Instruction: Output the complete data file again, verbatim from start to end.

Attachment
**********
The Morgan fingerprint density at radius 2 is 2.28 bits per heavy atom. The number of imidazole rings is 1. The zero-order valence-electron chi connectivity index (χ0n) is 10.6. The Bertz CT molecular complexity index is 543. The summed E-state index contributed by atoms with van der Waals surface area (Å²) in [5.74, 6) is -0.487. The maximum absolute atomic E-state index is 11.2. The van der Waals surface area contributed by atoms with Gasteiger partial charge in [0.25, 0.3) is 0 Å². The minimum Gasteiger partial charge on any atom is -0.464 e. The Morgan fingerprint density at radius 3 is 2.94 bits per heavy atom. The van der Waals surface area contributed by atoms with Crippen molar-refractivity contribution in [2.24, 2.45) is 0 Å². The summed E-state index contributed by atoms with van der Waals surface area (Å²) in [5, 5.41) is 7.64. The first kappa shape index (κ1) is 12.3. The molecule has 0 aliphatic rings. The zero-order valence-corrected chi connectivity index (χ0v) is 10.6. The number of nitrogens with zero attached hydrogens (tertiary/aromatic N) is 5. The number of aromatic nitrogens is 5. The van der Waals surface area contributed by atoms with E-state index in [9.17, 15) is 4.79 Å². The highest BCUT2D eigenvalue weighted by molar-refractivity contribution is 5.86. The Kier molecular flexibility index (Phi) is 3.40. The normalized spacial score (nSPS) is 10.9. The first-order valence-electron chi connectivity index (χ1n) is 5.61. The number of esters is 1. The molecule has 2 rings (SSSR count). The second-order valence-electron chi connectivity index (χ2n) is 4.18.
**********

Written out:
The Morgan fingerprint density at radius 2 is 2.28 bits per heavy atom. The number of imidazole rings is 1. The zero-order valence-electron chi connectivity index (χ0n) is 10.6. The Bertz CT molecular complexity index is 543. The summed E-state index contributed by atoms with van der Waals surface area (Å²) in [5.74, 6) is -0.487. The maximum absolute atomic E-state index is 11.2. The van der Waals surface area contributed by atoms with Gasteiger partial charge in [0.25, 0.3) is 0 Å². The minimum Gasteiger partial charge on any atom is -0.464 e. The Morgan fingerprint density at radius 3 is 2.94 bits per heavy atom. The van der Waals surface area contributed by atoms with Crippen molar-refractivity contribution in [2.24, 2.45) is 0 Å². The summed E-state index contributed by atoms with van der Waals surface area (Å²) in [5, 5.41) is 7.64. The first kappa shape index (κ1) is 12.3. The molecule has 0 aliphatic rings. The zero-order valence-corrected chi connectivity index (χ0v) is 10.6. The number of nitrogens with zero attached hydrogens (tertiary/aromatic N) is 5. The number of aromatic nitrogens is 5. The van der Waals surface area contributed by atoms with E-state index in [9.17, 15) is 4.79 Å². The highest BCUT2D eigenvalue weighted by molar-refractivity contribution is 5.86. The Kier molecular flexibility index (Phi) is 3.40. The normalized spacial score (nSPS) is 10.9. The first-order valence-electron chi connectivity index (χ1n) is 5.61. The number of esters is 1. The molecule has 2 rings (SSSR count). The second-order valence-electron chi connectivity index (χ2n) is 4.18.